The AAC Women’s Basketball Tournament begins this Friday at the Mohegan Sun Arena in Uncasville, Connecticut, which is practically a home game for the obviously favored UConn Huskies.
Cincinnati (16-13 overall, 7-9 conference), which earned the 7th seed, plays an opening round game against 10th-seeded Houston (11-18 overall, 4-12 conference) on Friday.
Here are executive summaries of the 11 teams in the field. The championship game is Monday evening on ESPN2. I wouldn’t set aside time for the game, unless you feel like watching the Huskies pummel some team that doesn’t belong on the same court with them.
1. UConn (29-0, 16-0)
The best team in the country. They have the best coach and the best players. They can walk out every night and pick the score. Most of the teams they play do not have a player as good as any player on the UConn roster. They are the four-time defending national champions. They have won 103 consecutive games. They have won 101 consecutive games by double digits.
The Huskies are led by four players who are each arguably the best at their positions in college basketball: 6’3 sophomore shooting guard Katie Lou Samuelson, 6’1 sophomore power forward Napheesa Collier, 6’0 junior point guard Kia Nurse and 5’11 junior small forward Gabby Williams. The long and lithe Samuelson is basically Jerry West incarnate. Collier is a smooth, versatile low-post player similar to UConn legend Rebecca Lobo. Nurse is a Stocktonesque facilitator who can drive like Sheryl Swoopes. Gabby Williams has never played a bad game. She is a steady presence on both ends of the floor who reminds me of Ohio State legend Katie Smith.
2. Temple (23-6, 13-3)
The Owls are an excellent team. They will make a nice run in the NCAA tournament and are the most likely runner-up in this tournament. Still, they are no match for UConn. On Feb. 22, UConn beat them by 45 points.
Temple coach Tonya Cardoze has cultivated a winning culture in North Philadelphia. The Owls play excellent defense, out-rebound most of their opponents and score consistently on offense. Power forward Donnaizh Fountain is a front-court force. The Owls’ backcourt of Feyonda Fitzgerald and Aliyah Butts is a high energy pair who plays well at both ends of the floor.
3. USF (22-7, 11-5)
A long and lanky European-laden roster that scores as well as any team not named UConn in the AAC. Six-footers Kitja Laska, Maria Jespersen and Arianda Pujol are all lights out shooters. A defensively suspect team that can get overwhelmed by strong competition, USF is the most likely of the top three teams in the field to get knocked off in the quarterfinals.
4. UCF (19-10, 9-7)
Senior guard Zykira Lewis is an outstanding scorer who excels behind the arc. Junior guard Aliyah Gregory is an excellent scorer as well, one that plays great defense and is an adept playmaker. UCF’s fortunes go up and down with the play of Lewis and Gregory.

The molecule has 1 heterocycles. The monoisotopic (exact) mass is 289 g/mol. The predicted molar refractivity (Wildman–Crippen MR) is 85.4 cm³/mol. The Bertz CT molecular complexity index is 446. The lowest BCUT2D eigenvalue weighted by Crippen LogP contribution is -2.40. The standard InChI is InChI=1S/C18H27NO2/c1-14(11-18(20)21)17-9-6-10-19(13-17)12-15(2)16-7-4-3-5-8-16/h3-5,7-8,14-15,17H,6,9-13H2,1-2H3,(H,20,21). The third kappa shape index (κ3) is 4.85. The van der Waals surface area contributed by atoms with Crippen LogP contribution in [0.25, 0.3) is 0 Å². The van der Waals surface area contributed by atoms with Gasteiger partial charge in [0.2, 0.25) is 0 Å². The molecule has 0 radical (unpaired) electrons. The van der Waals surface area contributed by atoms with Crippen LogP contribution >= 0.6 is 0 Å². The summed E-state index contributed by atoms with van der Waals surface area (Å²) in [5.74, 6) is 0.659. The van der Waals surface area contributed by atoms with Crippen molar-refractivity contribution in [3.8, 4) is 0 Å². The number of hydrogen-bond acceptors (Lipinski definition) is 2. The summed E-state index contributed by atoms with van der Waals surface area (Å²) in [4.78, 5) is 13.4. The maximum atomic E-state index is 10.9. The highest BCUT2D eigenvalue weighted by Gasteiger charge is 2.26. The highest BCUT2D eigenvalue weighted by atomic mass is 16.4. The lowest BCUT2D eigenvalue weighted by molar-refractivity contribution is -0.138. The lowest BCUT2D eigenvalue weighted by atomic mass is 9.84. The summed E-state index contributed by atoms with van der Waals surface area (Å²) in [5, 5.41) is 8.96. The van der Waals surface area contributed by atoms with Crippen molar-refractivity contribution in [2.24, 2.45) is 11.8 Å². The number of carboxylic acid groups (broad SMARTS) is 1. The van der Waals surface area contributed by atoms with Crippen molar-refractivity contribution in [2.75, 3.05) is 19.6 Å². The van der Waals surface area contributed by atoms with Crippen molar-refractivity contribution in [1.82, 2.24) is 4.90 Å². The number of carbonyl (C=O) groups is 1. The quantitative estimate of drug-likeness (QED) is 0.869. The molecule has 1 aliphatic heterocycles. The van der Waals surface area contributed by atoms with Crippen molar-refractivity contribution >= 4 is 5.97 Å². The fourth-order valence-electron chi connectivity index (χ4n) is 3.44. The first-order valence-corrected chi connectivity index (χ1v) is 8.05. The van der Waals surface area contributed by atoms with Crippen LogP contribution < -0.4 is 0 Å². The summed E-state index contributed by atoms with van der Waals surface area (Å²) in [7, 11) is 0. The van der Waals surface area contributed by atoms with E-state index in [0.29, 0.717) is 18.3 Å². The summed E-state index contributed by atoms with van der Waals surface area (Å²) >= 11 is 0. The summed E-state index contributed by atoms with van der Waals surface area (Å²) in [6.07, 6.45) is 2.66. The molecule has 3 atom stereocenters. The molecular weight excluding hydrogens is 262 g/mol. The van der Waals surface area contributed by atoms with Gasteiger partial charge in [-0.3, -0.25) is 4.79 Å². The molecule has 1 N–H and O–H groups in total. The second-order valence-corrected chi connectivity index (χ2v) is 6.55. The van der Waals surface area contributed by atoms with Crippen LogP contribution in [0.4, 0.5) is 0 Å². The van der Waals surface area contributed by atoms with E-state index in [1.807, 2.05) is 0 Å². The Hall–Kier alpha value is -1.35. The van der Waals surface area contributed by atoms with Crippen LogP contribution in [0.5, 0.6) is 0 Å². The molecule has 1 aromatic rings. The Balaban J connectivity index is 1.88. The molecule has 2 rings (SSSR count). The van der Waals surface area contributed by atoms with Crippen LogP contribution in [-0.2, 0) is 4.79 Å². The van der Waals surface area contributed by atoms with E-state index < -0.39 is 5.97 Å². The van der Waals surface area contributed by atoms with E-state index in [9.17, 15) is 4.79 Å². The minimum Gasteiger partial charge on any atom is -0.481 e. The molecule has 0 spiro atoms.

5. Tulane (16-13, 7-9)
Tulane’s sizeable front court, led by 6’2 sophomore Harlyn Wyatt, presents a mismatch for several teams in the tournament, including its quarterfinals opponent UCF. Tulane has a great backcourt combination of Kolby Morgan and Leslie Vorpahl, two of the top scorers in the AAC.
6. SMU (16-13, 7-9)
Sharpshooting guard McKenzie Adams torched UC for 32 points earlier this year. She has not put up another performance like that in 2016-2017, but she has had flashes of greatness all year. 6’3 Center Alicia Froling is one of the most imposing front-court presences in the AAC.
7. Cincinnati (16-13, 7-9)
The Bearcats are a feisty, intense team led by juniors and seniors. Shanice Johnson, Ana Owens and Bianca Quisenberry are among the best at their positions in the conference and have had few bad games. If UC can return to midseason form, they can play with anyone in this conference, except UConn.
8. Memphis (14-15, 7-9)
Junior guard Brea Elmore is a slick and speedy scorer who leads the team in steals and assists. The team’s leading scorer and rebounder, Cheyenne Creighton, is long and athletic and presents matchup problems for the league’s less athletic front-courts.
9. Tulsa (9-20, 5-11)
I have no idea how this team beat Cincinnati.
10. Houston (11-18, 4-12)
Coach Ronald Hughey has juggled his lineup on numerous occasions this year. Ten different players have started for the Cougars’ women’s basketball team this season. Freshman guard Jasmyne Harris, who leads the team in scoring (11.4 ppg), has only started four games. 5’11 sophomore guard Serithia Hawkins is a real stalwart in the Cougars lineup. She has started every game this year for Houston and leads the team in rebounds. 5’6 junior guard Chyanne Butler is a consistent contributor as well, averaging 8.8 points per game and leading the team in assists.
11. East Carolina (11-18, 2-14)
The Pirates are a young and a small team. They have six freshman on their roster, including three who post significant minutes. Senior forwards Kristen Gaffney (15.2 PPG) and Bre McDonald (11.4 PPG) are the team’s clear leaders and their top scorers.
Chalk except for Tulane over UCF in the 4-5 matchup.